Newsletter No. 181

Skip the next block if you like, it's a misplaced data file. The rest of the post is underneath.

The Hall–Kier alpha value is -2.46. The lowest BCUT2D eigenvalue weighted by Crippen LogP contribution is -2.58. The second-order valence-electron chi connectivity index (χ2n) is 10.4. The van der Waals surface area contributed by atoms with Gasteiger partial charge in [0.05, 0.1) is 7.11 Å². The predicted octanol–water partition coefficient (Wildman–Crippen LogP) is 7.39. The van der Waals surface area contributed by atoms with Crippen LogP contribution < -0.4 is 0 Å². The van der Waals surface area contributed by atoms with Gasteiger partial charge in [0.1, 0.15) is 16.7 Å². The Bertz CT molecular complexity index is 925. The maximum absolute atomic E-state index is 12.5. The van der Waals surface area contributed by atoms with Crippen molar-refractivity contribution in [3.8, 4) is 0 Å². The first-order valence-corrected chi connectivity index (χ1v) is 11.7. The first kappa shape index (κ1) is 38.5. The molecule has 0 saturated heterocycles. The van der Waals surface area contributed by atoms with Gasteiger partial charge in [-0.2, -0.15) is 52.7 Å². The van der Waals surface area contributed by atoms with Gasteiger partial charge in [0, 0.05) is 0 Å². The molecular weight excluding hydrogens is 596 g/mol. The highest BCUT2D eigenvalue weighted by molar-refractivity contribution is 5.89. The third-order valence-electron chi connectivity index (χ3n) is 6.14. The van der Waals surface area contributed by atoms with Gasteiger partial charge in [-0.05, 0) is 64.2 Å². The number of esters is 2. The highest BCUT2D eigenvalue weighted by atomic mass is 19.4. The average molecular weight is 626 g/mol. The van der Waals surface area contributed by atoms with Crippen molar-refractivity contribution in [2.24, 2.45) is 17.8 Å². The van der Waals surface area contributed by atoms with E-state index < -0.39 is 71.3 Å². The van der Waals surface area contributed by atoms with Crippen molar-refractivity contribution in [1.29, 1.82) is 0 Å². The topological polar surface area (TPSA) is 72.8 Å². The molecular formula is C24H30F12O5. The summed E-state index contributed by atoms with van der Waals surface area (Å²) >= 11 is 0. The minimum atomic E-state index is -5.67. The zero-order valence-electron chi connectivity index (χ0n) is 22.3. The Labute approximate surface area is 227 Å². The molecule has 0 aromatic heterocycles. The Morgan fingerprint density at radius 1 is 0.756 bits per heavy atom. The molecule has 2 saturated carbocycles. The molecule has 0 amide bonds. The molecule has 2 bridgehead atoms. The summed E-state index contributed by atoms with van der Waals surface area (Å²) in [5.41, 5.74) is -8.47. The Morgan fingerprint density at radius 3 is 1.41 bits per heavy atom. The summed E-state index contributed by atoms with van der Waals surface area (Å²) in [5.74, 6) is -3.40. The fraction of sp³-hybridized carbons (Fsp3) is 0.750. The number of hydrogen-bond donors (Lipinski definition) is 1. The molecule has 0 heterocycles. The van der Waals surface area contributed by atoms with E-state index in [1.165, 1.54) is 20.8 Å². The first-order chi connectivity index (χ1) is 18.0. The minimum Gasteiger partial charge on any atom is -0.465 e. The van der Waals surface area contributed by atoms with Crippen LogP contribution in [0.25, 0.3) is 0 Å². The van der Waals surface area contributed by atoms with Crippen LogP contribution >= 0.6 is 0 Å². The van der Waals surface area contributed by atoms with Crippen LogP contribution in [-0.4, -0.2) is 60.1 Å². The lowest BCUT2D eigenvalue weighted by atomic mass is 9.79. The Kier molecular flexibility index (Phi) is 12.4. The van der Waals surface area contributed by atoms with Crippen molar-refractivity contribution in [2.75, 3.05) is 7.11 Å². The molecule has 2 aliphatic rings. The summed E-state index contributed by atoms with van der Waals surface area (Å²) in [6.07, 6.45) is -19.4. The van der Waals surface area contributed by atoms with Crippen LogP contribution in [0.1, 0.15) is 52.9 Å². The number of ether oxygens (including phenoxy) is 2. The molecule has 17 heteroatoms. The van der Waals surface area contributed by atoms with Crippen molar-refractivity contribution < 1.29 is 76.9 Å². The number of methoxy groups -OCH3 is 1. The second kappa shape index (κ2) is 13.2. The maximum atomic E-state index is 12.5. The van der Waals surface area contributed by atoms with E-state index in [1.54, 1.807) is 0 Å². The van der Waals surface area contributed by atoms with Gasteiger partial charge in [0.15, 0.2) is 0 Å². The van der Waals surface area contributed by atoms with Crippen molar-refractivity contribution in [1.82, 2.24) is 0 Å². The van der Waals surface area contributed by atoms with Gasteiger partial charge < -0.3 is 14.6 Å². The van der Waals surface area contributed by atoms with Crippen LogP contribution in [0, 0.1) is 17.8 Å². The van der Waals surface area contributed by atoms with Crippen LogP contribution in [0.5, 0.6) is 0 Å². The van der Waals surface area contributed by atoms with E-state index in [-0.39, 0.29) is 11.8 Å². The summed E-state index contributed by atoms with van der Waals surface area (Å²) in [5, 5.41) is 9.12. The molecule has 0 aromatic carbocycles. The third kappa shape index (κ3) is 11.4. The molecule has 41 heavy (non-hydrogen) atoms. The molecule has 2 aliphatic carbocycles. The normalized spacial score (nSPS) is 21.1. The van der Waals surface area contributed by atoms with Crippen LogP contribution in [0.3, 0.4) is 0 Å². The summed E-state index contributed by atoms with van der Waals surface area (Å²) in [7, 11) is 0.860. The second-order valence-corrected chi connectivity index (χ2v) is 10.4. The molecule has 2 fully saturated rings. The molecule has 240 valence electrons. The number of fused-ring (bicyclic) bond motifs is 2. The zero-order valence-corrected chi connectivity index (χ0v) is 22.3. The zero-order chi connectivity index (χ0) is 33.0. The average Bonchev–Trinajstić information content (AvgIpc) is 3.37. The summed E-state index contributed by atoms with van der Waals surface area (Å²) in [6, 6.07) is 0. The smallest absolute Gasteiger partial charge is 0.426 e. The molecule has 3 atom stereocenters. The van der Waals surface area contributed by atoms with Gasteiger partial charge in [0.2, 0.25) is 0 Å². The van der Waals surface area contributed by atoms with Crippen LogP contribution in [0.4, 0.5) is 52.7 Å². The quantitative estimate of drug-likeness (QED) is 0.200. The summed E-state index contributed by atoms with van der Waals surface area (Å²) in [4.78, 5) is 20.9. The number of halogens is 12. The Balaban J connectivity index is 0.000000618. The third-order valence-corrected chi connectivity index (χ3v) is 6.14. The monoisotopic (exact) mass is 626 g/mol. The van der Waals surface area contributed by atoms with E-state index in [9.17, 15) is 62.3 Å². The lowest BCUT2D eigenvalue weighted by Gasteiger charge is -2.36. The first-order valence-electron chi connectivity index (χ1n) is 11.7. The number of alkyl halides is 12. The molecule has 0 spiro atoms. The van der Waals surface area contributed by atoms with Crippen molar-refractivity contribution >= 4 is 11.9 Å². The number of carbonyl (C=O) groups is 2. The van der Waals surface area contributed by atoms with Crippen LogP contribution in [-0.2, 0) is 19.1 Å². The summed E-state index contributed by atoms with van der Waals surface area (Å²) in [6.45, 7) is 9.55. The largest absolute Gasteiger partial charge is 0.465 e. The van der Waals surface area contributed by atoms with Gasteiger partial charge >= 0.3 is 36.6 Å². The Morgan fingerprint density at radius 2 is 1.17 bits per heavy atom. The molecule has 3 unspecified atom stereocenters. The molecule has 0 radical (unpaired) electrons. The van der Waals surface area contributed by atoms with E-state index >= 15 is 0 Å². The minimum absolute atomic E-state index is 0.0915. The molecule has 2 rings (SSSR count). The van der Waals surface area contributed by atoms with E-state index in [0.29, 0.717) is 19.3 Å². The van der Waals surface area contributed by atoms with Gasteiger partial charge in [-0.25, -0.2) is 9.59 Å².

2 No. 181 4th April 2001 CUHK Newsletter Treat i ngLiverCancer w i t h Microwave Local Effect After Microwave Therapy Liver before (left) and after (right) therapy L iver cancer is the number two cancer killer in Hong Kong. Ninety per cent of the patients diagnosed wi th the disease cannot be treated wi th liver resection, the preferred treatment of the disease, due to unfavourable tumour location or poor liver function. For such patients, local ablative therapy may be most suitable, for it can eradicate the tumour without causing damage to the rest of the liver. The Faculty o f Medicine has pioneered the introduction of a new form of local ablative therapy 一 heat treatment, or microwave coagulation therapy, to treat liver cancer in Hong Kong. Making use of the fact that cancer cells disintegrate at 45 °C, electrodes are placed through the skin into the tumour to heat it up and destroy it. The therapy offers reliable and precise local ablation of liver cancer. It can be performed under local anaesthesia and requires only one to two treatment sessions. Treatment time is relatively short 一 about five minutes at each treatment spot. And apart from heat generation, microwave does not produce any physical effects within the human body. In a joint clinical research carried out in the Prince of Wales Hospital and the Chinese PLA General Hospital in Beijing, the five- year survival rate of 189 patients who have received such microwave treatment reaches 59 per cent. Hong Kong Cancer Inst i tute Hosts Internat ional Symposium O ver 200 delegates from 19 countries attended the Sixth Annual Scientific Symposium of the Hong Kong Cancer Institute held on 20th and 21st February 2001 at the Royal Plaza Hotel. Organized locally by the University's Departments of Clinical Oncology and Chemical Pathology, the meeting was held in conjunction with the Second International Symposium on Circulating Nucleic Acids in Plasma and Serum. Some of the important breakthroughs during the last f ew years were discussed at the sympos i ums, i n c l ud i ng the detection and characterization of tumour-derived DNA in the plasma of cancer patients, and the discovery of foetal DNA in maternal plasma and serum. Th is yea r 's Cheng Suen Man Shook Founda t i on lecture, presented du r i ng the conference, was delivered by Dr. James G. Herman, a leading expert in cancer epigenetics from the Johns Hopkins School of Medicine. It was entitled 'Cancer Epigenetics: Biology and Clinical Applications'. Dr. James G. Herman High Risk of Heart Disease for Obese Children A groundbreaking study by the University's Centre for Atherosclerosis Studies finds that obesity alone w i ll result in severe atherosclerosis risk even in young children. Obesity is one of the major risk factors of atherosclerosis and other chronic diseases like hypertension and diabetes mellitus. Between 1989 and 1998, the prevalence of obesity in Hong Kong has increased from 3.5 to 9 per cent, and the figure is increasing. In adult atherosclerosis, many contributing factors coexist and it is difficult to sort out the role of obesity versus hypertension, diabetes mellitus, and high lipids, but this might be easier in children where obesity is isolated. The research team studied 82 obese and 58 normal weight children aged 7 to 12, evaluating the endothelial function of upper arm arteries (a key marker of earlier atherogenesis) using high resolution ultrasound. They found that the endothelial function of obese children are impaired by 33 per cent compared to normal children. Such an abnormality is similar to that found in elderly subjects and individuals who have been smoking for over 10 years. The results of this study were presented at the 50th Annual Congress of the American College of Cardiology held in Orlando, USA, in March. The researchers have also arranged dietary modification and a regular exercise programme for the obese children to improve vascular function and prevent heart disease. ITSC Update Workshop on Web-based Teaching T he Information Technology Services Centre (ITSC) has organized visits to various faculties to provide teachers and their supporting staff with first-hand and updated information on web-based teaching and learning facilities (WBT) in the University. These workshops were held between November 2000 and February 2001, starting with the Faculty of Arts. Participants were first introduced to WBT, which was followed by an experience sharing session. They were also introduced to other available web-based teaching and learning services, and were provided with information about the future road map of the platform. Many questions were raised in the question-and-answer session. Through web-based teaching links such as CU Forum and WebCT of the WBT platform, communication between students and lecturers, teaching methods, and course management have been enhanced. Moreover, learning is enriched as students can now use on-line experiments, simulations, and quizzes through multimedia technology. ITSC would like to extend its gratitude to those teaching staff who have shared their experience in the workshops with the participants. They are: • Mr. George Jor (English Language Teaching Unit) from the Faculty of Arts, • Prof. Gordon Cheung (BBA Programmes) from the Faculty of Business Administration, • Mr. Paul Sze (Curriculum and Instruction) from the Faculty of Education, • Prof. Leung Man-sang (Physiology) from the Faculty of Medicine, • Prof. L i u Chun-wah (Economics), Prof. Benjamin Ostrov (Government and Public Administration), Prof. Louis Leung (Journalism and Communication), Prof. Twila Tradif (Psychology), and faculty office staff from the Faculty of Social Science. It was through their enthusiasm that participants understood how WBT could assist teaching staff in instruction, rather than replacing instructional design. Though WBT may not save preparation time, its greatest value lies in the flexibility of the instructional medium and enhanced communication beyond the classroom. In addition to these workshops, a WBT commun ity that focuses, on providin g an effective communication channel and nurturing a self-support culture for web-based teaching users in the University was established in October 2000. Through mutual experience sharing and discussion on topics of common interest, ITSC hopes that teachers in the University could continuously improve the quality of online instruction and use the tools provided more effectively. A l l academic staff are welcome to join this community. Registration can be made on-line at the WBT homepage ( . The success of WBT depends on both the devotion of teaching staff and their students' active participation in learning. ITSC w i ll continue to promote innovative WBT tools to enhance teaching and learning, and hopes to receive support and feedback from the University community. For more information, please visit More IT Training Programmes for Staff In April, ITSC wi ll continue to hold instructor-based and online courses for University staff. The instructor-based seminars cover techniques on web-page authoring and advanced features of Office 2000. Web-page authoring seminars include: -Web-Page Authoring Techniques Using HTML -Design Simple Web Graphics Using Photoshop 一 Intermediate Office applications include: -Office Skill Essentials—Access 2000 -Word 2000 New Features Highlight The web publishing series emphasizes the use of Photoshop to create simple web graphics. The intermediate course shows you how to create special image effects by using layers and filters, and also how to create transparent GIFs and animated GIFs. Moreover, the basic techniques of HTML authoring will be addressed. In the Office 2000 series, the new look of Office 2000 will be introduced. This seminar can save you lots of time when adapting to the new version of Office so that you do not have to consult manuals t o understand features for ta bles, graphics, web pages, and multilingual support. The access seminar shows you how to plan and design databases, how to build forms, and how to produce reports to automate your daily work. In addition, the basic and advanc ed learning WebCT 2.1 courses ar e continuing on-line. You can learn how to use this tool at your own pace. In order to evaluate the training programmes, ITSC would like to solicit your opinion on them. Please e-mail to t o explain what you would like ITSC to offer and/or specify the courses that you have failed to register for due to full attendance. This information will help ITSC to offer more courses to meet your needs. For registration and information, please visit